Paving Roads with Good Intentions

bxp274021I started out this week with the best of intentions to blog my food journal daily. Which, being as that it’s Thursday and the last post on here is from Monday (though I do have a “draft” of Tuesday’s food journal saved somewhere in my post list), obviously the intention wasn’t intentional enough.

As I mentioned on my main site ( today, I’ve been in a weird hibernative funk this week; and though my eating has been okay (my home scale is calling me a liar though), I just haven’t been as cautious about tracking everything I’m eating or planning my meals ahead of time.

I go through weird cycles when I’m trying to stick to a healthy eating program (or shall I just call it what it is—a diet). Sometimes, I can’t get enough salads and raw veggies and fruit. Other times, like now and for the past several weeks, I wouldn’t touch a salad with a ten-foot pole (and I need a ten-foot pole to dispose of the bag of lettuce that’s been sitting in the veggie drawer for a couple of weeks now). I’m having to force myself to fix a side veggie with my meals—and even then, it’s been corn or kidney beans or edamame or something more starchy and less, well, green.

Today both hindered and helped the funky mood . . .

I learned this morning that until I’m down around 220 lbs., I’m not going to qualify for even the highest-risk bracket on Tennessee Rural Health’s long-term health insurance plans. My current weight puts me into another bracket which means all I would be able to get would be a plan that’s $504 per month with a $3,000 deductible—and nothing is covered until that deductible is met—with an 18-month waiting period for pre-existing conditions. I’m better off staying on the short-term plan—the 180-day plan is $383 for the entire six months with a $300 deductible (no pre-existing conditions covered). Granted, it’s really only for urgent/emergency care (I’ll have to pay for my prescriptions/blood-pressure checkup doctor visits out of pocket), but in the long-run, it’s less money out of my pocket for the same coverage. (Mercifully, I’m going to close this discussion here instead of getting into how I really feel about the health-care industry in this country!)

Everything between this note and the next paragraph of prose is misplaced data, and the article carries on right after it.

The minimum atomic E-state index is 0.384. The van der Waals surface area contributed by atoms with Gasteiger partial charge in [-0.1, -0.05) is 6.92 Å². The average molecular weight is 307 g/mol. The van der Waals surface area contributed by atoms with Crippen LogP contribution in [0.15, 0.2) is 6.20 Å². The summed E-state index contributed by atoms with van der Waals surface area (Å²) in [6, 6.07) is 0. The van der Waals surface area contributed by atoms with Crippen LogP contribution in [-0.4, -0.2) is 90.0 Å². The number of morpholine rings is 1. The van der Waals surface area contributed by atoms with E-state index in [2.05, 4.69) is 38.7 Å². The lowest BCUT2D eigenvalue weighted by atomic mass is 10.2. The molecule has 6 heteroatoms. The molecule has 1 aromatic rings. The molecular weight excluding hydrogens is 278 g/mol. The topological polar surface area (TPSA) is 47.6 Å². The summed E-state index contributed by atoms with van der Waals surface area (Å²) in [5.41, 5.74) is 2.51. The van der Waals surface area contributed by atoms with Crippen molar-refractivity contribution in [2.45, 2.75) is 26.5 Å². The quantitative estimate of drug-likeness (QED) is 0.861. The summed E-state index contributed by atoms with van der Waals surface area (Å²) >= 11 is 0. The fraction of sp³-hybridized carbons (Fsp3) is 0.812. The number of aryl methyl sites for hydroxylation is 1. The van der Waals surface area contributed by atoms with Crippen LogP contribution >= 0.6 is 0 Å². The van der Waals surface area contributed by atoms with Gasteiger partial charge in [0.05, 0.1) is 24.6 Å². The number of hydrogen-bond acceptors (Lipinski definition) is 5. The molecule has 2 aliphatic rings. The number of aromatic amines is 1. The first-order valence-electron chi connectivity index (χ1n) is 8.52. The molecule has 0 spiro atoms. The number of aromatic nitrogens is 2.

So now I have that little added piece of encouragement/discouragement (whichever way you want to look at it) when I’m making my food choices: If I eat that, it will take much longer until I can get real health insurance.

What helped with the funky mood today is that I got up earlier than I’ve been getting out of bed since I got home from Arkansas (8:45 a.m. as opposed to 10 or 11 a.m.), showered, got dressed, did my hair (which took all of about five minutes—loving this hair cut!), put makeup on and got out of the house. I don’t know why I keep forgetting that I need to get out of the house every day of the week to keep from getting into one of these funks.

The other thing I did today that made me feel better was I finally went over to the new community center. I say new—it opened about a year ago or so. It’s part of the Metro Parks system and has a basketball gym, a fitness center ($2/day or $25/month), an indoor pool (haven’t seen it yet and forgot to pick up a water class schedule) and other amenities (aerobics/yoga classes, stuff for kids). One flight up and encircling the basketball court is a walking track—a flat walking track. The few YMCA centers I’ve gone to in the years I’ve had a membership there have these weirdly angled tracks which puts so much strain on my (bad) ankles that within one lap, I’m limping. This track is great—open only on one long side of the loop to the bb court, so the noise level isn’t too bad, and it’s got windows along the outside walls, so there’s something interesting to see from all sides. Since all I really wanted to do today was walk, I didn’t pay the $2 to use a treadmill, but walked a mile on the track instead. I could have done more than that, but didn’t want to overdo it today and then be too sore to go back tomorrow. And when I go back tomorrow, I’m going to pick up a schedule for the swimming pool to see if they have any water aerobics classes I might want to go to.


About Kaye Dacus

Kaye Dacus Academic Editor (at NCU). Published Author (11 novels, dozens of articles, essays, poems). Prolific Procrastinator.
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One Response to Paving Roads with Good Intentions

  1. Wow. The community center sounds awesome. I wish we had something like that here.



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